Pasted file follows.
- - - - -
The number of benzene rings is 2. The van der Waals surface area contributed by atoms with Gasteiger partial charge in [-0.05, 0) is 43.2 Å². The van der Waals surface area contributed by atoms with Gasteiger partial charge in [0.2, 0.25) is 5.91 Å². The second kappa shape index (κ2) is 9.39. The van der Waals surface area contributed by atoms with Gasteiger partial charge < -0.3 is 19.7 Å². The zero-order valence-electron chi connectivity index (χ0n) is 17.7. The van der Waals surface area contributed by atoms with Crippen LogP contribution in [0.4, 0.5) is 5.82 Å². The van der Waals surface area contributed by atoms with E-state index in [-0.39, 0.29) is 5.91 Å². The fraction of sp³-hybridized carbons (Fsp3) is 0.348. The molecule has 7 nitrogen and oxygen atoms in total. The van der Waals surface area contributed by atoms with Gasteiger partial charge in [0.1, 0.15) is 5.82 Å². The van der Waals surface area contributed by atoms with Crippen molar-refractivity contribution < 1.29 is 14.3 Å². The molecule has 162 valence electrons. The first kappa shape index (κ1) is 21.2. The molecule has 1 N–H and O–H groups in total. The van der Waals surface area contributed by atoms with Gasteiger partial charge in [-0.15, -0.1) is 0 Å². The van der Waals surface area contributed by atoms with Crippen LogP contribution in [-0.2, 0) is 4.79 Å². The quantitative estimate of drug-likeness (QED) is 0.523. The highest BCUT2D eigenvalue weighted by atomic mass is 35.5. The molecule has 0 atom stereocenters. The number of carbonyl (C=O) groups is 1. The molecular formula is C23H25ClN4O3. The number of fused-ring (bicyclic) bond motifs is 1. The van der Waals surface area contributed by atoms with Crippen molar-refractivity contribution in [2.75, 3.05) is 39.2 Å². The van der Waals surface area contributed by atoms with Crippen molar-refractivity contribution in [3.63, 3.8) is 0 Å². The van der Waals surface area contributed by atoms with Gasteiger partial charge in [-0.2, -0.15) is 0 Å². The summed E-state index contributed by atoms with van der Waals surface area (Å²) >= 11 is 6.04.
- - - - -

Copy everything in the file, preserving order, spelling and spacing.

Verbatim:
The number of benzene rings is 2. The van der Waals surface area contributed by atoms with Gasteiger partial charge in [-0.05, 0) is 43.2 Å². The van der Waals surface area contributed by atoms with Gasteiger partial charge in [0.2, 0.25) is 5.91 Å². The second kappa shape index (κ2) is 9.39. The van der Waals surface area contributed by atoms with Gasteiger partial charge < -0.3 is 19.7 Å². The zero-order valence-electron chi connectivity index (χ0n) is 17.7. The van der Waals surface area contributed by atoms with Crippen LogP contribution in [0.4, 0.5) is 5.82 Å². The van der Waals surface area contributed by atoms with E-state index in [-0.39, 0.29) is 5.91 Å². The fraction of sp³-hybridized carbons (Fsp3) is 0.348. The molecule has 7 nitrogen and oxygen atoms in total. The van der Waals surface area contributed by atoms with Gasteiger partial charge in [0.1, 0.15) is 5.82 Å². The van der Waals surface area contributed by atoms with Crippen molar-refractivity contribution < 1.29 is 14.3 Å². The molecule has 162 valence electrons. The first kappa shape index (κ1) is 21.2. The molecule has 1 N–H and O–H groups in total. The van der Waals surface area contributed by atoms with Gasteiger partial charge in [-0.15, -0.1) is 0 Å². The van der Waals surface area contributed by atoms with Crippen LogP contribution in [-0.2, 0) is 4.79 Å². The quantitative estimate of drug-likeness (QED) is 0.523. The highest BCUT2D eigenvalue weighted by atomic mass is 35.5. The molecule has 0 atom stereocenters. The number of carbonyl (C=O) groups is 1. The molecular formula is C23H25ClN4O3. The number of fused-ring (bicyclic) bond motifs is 1. The van der Waals surface area contributed by atoms with Crippen molar-refractivity contribution in [2.75, 3.05) is 39.2 Å². The van der Waals surface area contributed by atoms with Crippen molar-refractivity contribution in [3.63, 3.8) is 0 Å². The van der Waals surface area contributed by atoms with Gasteiger partial charge in [-0.2, -0.15) is 0 Å². The summed E-state index contributed by atoms with van der Waals surface area (Å²) >= 11 is 6.04.